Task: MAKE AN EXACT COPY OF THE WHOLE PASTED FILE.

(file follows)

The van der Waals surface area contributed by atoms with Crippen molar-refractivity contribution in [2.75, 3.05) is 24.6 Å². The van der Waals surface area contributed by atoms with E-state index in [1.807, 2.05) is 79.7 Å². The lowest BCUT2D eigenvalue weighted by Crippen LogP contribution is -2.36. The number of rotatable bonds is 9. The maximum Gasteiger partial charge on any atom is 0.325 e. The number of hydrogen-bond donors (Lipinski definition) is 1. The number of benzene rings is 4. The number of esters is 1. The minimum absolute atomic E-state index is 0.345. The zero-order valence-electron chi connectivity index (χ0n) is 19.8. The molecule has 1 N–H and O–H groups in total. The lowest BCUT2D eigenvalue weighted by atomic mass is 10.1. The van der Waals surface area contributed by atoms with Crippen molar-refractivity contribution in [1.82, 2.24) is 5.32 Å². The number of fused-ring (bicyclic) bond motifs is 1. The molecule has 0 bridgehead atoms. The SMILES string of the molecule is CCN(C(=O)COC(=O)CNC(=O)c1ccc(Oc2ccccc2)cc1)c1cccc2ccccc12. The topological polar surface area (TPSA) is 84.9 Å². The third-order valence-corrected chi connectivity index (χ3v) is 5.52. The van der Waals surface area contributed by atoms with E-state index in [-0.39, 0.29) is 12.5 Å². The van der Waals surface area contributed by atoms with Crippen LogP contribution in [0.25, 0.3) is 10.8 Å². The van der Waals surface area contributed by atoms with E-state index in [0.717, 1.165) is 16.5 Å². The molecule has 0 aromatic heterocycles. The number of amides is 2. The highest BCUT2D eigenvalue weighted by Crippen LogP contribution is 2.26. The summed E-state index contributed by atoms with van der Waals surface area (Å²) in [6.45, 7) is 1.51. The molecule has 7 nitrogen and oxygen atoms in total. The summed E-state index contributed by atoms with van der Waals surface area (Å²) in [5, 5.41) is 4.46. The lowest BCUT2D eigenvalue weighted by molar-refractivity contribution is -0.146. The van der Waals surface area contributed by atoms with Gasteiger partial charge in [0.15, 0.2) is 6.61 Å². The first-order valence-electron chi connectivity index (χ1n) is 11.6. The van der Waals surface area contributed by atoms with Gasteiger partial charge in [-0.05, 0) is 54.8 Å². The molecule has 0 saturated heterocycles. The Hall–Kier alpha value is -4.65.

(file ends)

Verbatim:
The van der Waals surface area contributed by atoms with Crippen molar-refractivity contribution in [2.75, 3.05) is 24.6 Å². The van der Waals surface area contributed by atoms with E-state index in [1.807, 2.05) is 79.7 Å². The lowest BCUT2D eigenvalue weighted by Crippen LogP contribution is -2.36. The number of rotatable bonds is 9. The maximum Gasteiger partial charge on any atom is 0.325 e. The number of hydrogen-bond donors (Lipinski definition) is 1. The number of benzene rings is 4. The number of esters is 1. The minimum absolute atomic E-state index is 0.345. The zero-order valence-electron chi connectivity index (χ0n) is 19.8. The molecule has 1 N–H and O–H groups in total. The lowest BCUT2D eigenvalue weighted by atomic mass is 10.1. The van der Waals surface area contributed by atoms with Crippen molar-refractivity contribution in [1.82, 2.24) is 5.32 Å². The number of fused-ring (bicyclic) bond motifs is 1. The molecule has 0 bridgehead atoms. The SMILES string of the molecule is CCN(C(=O)COC(=O)CNC(=O)c1ccc(Oc2ccccc2)cc1)c1cccc2ccccc12. The topological polar surface area (TPSA) is 84.9 Å². The third-order valence-corrected chi connectivity index (χ3v) is 5.52. The van der Waals surface area contributed by atoms with E-state index in [-0.39, 0.29) is 12.5 Å². The van der Waals surface area contributed by atoms with Crippen LogP contribution in [0.25, 0.3) is 10.8 Å². The van der Waals surface area contributed by atoms with E-state index in [0.717, 1.165) is 16.5 Å². The molecule has 0 aromatic heterocycles. The number of amides is 2. The highest BCUT2D eigenvalue weighted by Crippen LogP contribution is 2.26. The summed E-state index contributed by atoms with van der Waals surface area (Å²) in [6.45, 7) is 1.51. The molecule has 7 nitrogen and oxygen atoms in total. The summed E-state index contributed by atoms with van der Waals surface area (Å²) in [5, 5.41) is 4.46. The lowest BCUT2D eigenvalue weighted by molar-refractivity contribution is -0.146. The van der Waals surface area contributed by atoms with Gasteiger partial charge in [0.15, 0.2) is 6.61 Å². The first-order valence-electron chi connectivity index (χ1n) is 11.6. The van der Waals surface area contributed by atoms with Gasteiger partial charge in [-0.05, 0) is 54.8 Å². The molecule has 0 saturated heterocycles. The Hall–Kier alpha value is -4.65.